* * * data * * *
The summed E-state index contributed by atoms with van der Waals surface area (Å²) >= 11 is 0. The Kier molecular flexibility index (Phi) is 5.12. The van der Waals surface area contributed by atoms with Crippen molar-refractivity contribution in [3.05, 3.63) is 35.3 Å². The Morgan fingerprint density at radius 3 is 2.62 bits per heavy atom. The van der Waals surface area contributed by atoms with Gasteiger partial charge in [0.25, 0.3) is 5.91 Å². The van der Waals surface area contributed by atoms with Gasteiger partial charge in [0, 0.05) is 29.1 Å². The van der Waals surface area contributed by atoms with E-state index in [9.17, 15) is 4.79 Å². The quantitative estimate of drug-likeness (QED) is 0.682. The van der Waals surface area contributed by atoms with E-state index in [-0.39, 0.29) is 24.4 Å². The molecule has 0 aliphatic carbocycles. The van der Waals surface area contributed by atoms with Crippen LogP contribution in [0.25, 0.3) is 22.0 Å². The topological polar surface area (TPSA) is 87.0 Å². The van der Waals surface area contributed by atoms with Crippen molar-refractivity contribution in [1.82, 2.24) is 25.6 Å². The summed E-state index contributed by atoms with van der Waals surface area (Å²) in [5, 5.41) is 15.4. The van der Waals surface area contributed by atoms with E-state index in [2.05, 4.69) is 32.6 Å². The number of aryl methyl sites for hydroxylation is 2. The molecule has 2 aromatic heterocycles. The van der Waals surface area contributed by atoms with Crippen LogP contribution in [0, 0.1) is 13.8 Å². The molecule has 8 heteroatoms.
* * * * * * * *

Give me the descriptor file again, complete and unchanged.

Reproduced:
The summed E-state index contributed by atoms with van der Waals surface area (Å²) >= 11 is 0. The Kier molecular flexibility index (Phi) is 5.12. The van der Waals surface area contributed by atoms with Crippen molar-refractivity contribution in [3.05, 3.63) is 35.3 Å². The Morgan fingerprint density at radius 3 is 2.62 bits per heavy atom. The van der Waals surface area contributed by atoms with Gasteiger partial charge in [0.25, 0.3) is 5.91 Å². The van der Waals surface area contributed by atoms with Gasteiger partial charge in [0, 0.05) is 29.1 Å². The van der Waals surface area contributed by atoms with E-state index in [9.17, 15) is 4.79 Å². The quantitative estimate of drug-likeness (QED) is 0.682. The van der Waals surface area contributed by atoms with E-state index in [-0.39, 0.29) is 24.4 Å². The molecule has 0 aliphatic carbocycles. The van der Waals surface area contributed by atoms with Crippen LogP contribution in [0.25, 0.3) is 22.0 Å². The topological polar surface area (TPSA) is 87.0 Å². The van der Waals surface area contributed by atoms with Crippen molar-refractivity contribution in [1.82, 2.24) is 25.6 Å². The summed E-state index contributed by atoms with van der Waals surface area (Å²) in [5, 5.41) is 15.4. The van der Waals surface area contributed by atoms with E-state index in [2.05, 4.69) is 32.6 Å². The number of aryl methyl sites for hydroxylation is 2. The molecule has 2 aromatic heterocycles. The van der Waals surface area contributed by atoms with Crippen LogP contribution in [0, 0.1) is 13.8 Å². The molecule has 8 heteroatoms.